Writing your own vows can make your ceremony more personal and meaningful. Here are some tips on how to go about it.
When Stephanie Payne Preece and Patrick Preece of Dover began planning their wedding, they both knew without any discussion that they would be writing their own vows. “Steph and I are each pretty unique,” says Patrick. “We very much wanted the wedding we wanted, rather than the one you’re supposed to have.”
Adds Stephanie, “I wanted [Patrick] to understand from my perspective all the reasons that I love him, and I didn’t want it to be the normal, out-of-the-book, this is what everybody says. I wanted him to know from my heart, in front of the people who meant the most to us, why I wanted to spend the rest of my life with him.”
For many couples, deciding to write your own wedding vows is the easy part. But actually getting the words on paper can lead to brain freeze. What do you want to say? And what’s the best way to say it? No one can tell you what’s in your heart—and that’s where your vows should come from—but we can give you some guidelines for the writing process.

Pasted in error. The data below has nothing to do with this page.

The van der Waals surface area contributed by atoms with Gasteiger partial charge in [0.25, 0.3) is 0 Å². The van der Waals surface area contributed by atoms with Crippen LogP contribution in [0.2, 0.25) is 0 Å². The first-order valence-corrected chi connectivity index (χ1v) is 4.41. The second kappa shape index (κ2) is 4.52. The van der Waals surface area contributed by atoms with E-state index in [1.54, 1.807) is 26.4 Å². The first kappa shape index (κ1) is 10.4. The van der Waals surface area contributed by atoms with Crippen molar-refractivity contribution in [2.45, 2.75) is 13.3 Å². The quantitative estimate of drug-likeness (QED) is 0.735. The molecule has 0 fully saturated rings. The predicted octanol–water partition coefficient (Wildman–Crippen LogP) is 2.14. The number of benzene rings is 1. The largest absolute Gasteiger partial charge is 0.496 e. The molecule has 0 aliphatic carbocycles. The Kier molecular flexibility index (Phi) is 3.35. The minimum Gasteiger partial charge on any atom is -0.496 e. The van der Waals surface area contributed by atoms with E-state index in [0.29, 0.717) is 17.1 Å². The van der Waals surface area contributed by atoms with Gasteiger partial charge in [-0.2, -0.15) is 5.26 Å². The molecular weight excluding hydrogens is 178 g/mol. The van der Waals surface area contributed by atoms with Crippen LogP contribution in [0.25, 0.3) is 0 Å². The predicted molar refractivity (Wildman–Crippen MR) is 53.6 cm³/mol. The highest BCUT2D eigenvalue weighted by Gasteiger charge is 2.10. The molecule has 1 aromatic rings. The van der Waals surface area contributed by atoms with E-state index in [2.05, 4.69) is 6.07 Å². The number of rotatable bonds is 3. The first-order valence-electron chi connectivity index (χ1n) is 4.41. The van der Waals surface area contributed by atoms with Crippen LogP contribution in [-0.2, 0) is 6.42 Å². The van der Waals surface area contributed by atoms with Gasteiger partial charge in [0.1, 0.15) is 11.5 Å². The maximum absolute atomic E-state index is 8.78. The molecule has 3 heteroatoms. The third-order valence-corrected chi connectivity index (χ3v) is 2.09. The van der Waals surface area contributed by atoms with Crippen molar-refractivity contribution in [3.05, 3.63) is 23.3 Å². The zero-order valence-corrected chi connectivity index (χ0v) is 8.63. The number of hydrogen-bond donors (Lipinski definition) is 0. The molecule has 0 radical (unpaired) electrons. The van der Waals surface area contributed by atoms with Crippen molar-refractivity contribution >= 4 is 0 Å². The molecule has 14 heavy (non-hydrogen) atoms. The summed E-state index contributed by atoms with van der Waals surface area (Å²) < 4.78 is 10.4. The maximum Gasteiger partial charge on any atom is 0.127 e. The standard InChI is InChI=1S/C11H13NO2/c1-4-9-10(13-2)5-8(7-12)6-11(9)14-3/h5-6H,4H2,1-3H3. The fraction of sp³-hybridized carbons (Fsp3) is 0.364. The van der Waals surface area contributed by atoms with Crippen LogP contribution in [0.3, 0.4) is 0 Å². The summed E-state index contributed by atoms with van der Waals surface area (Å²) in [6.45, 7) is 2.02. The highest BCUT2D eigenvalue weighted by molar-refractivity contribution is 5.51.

Step 1. Talk to your officiant.
Some religious denominations are more traditional than others, and there may be words that must be included in your vows. Others may not allow you to write your own vows at all, as is the case with the Roman Catholic Church, according to Monsignor Hans Brouwers of St. Katharine of Siena Parish in Wayne, Pa.
On the other hand, the Rev. Metty Messick, a chaplain at Christiana Care Health System in Wilmington, encourages couples to write their own vows. “A wedding should be an expression of who the couple is, so if writing their own vows … helps to convey their love for the other person, then I want to support that,” she says.
If you are able to use your own vows in your ceremony, your officiant will likely be able to give you some broad stroke ideas of what vows traditionally consist of as well as some samples of what others have done.
Step 2. Seek inspiration.
Think about other weddings and other meaningful ceremonies you’ve witnessed. Search the Internet. Read traditional vows from your own and other religions. What appeals to you and your fiancé and seems to suit your style? Maybe you actually want to use excerpts from other vows, or maybe they will just provide a starting point for you.